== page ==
HITACHI HDC-1491E HITACHI HDC-1491E HITACHI HDC-1491E HITACHI HDC-1491E

And then the battle really swung. The Germans managed to bring some accurate and concentrated fire down on the cavalry squads – one was wiped out with the Junior Leader killed and a second Junior Leader had already been wounded. To hurry the games along, I had decided to add 1 to all ‘Bad things Happen’ rolls and this saw Soviet force morale collapse – a German victory!!

The Germans had lost a couple of men, but they got these back immediately as they had a sufficient difference in force morale. The Soviets lost 10 men, 1 Junior Leader and 1 Junior Leader wounded. This left them with 5 KIA, 3 missing for the next game and 2 back immediately. The wounded Junior Leader came back straight away, but Andrey Kuznetsov had to take over 2 Squad from the now dead Serzhant Yegor Popov. This left 1 and 2 Squads looking like this after all men came back:

FIRST SQUAD

Serzhant Igor Volkov

A worker in a factory in Kiev producing much needed armaments. He volunteered for the Army when his factory was moved to the Urals to save it from the rapacious invader of Soviet soil. One day he will return a hero of the Soviet Union!

Age 27, an average sort, unremarkable.

WIA POKHELBIN 5/12/42
LMG Anatoly Zaytesev
ASST Dmitriy Novikov  
RFN Aleksey Popov  
RFN Segey Sokolov  
RFN Nikita Kozlov  
RFN Yuri Smirnov  
RFN Maxim Vinogradov KIA POKHELBIN 5/12/42
RFN Mikhail Petrov  

SECOND SQUAD

Serzhant Yegor Popov

The son of a small shopkeeper in Eastern Russia, he fights for Holy Mother Russia in her hour of need.

Age 21, An intellectual looking man of average to short height.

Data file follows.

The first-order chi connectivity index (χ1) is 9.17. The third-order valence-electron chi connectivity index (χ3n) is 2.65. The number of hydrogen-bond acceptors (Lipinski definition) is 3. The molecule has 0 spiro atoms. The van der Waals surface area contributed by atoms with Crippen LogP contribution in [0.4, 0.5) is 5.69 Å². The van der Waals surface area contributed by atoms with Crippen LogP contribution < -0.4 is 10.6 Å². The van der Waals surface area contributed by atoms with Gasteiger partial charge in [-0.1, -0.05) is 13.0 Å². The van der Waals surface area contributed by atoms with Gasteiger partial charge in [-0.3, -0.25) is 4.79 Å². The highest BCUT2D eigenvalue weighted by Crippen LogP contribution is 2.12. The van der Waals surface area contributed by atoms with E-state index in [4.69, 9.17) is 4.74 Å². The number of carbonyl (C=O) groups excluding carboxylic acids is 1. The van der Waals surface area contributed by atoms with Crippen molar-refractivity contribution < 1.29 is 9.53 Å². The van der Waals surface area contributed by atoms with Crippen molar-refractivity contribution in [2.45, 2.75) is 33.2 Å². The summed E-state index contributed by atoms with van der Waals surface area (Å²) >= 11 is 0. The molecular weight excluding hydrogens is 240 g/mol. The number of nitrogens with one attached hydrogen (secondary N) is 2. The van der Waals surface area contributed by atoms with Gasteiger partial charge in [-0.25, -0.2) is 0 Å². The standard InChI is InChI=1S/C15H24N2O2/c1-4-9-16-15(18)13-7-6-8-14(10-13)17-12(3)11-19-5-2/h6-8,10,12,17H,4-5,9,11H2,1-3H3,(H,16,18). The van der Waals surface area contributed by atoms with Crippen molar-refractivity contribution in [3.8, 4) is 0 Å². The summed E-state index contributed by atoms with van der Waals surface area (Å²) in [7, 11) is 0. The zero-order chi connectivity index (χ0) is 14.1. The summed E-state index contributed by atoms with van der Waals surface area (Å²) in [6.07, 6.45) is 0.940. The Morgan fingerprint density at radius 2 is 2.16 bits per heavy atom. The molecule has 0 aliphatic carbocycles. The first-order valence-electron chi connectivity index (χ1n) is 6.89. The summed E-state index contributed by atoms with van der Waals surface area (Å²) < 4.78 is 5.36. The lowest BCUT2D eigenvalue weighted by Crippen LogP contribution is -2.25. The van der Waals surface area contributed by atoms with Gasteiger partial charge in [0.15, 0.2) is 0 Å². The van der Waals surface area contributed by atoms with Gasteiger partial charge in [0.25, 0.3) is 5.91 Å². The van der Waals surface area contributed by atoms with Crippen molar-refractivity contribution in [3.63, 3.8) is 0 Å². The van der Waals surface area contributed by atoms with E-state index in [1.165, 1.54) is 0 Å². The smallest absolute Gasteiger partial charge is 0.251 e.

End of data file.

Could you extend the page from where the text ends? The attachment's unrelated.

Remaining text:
KIA POKHELBIN 5/12/42
RFN Acting Serzhant

(command radius 3″)

Andrey Kuznetsov

A musician in the State Orchestra from Bryansk. Your fingers are now scarred and dirty, but the work you

do now is of greater importance than music. You fight for the rights of the workers and

peasants of the world!

Age 24, As broad as he is tall. A barrel of a man.

 
LMG Artyom Petrov  
ASST Yegor Kozlov  
RFN Maxim Morozov  
RFN Ivan Golyubev KIA POKHELBIN 5/12/42
RFN Yuri Lebedev KIA POKHELBIN 5/12/42
RFN Segey Bogdanov KIA POKHELBIN 5/12/42
RFN Nikolai Vinogradov KIA POKHELBIN 5/12/42

Fortunately, neither squad was needed for the second game and Squads 3 and 4 were untouched.

And the post game discussion? Really it focused around 2 issues – the failure to gain extra Patrol Phase moves leaving the Soviets more open ground to cover and with the Germans further forward, and the failure of the T34 to shoot the cavalry in. Had this been able to take up a good position out of the PaK’s arcs, it could have used its guns to progressively reduce the defences and soften them up for the cavalry to move in and mop up.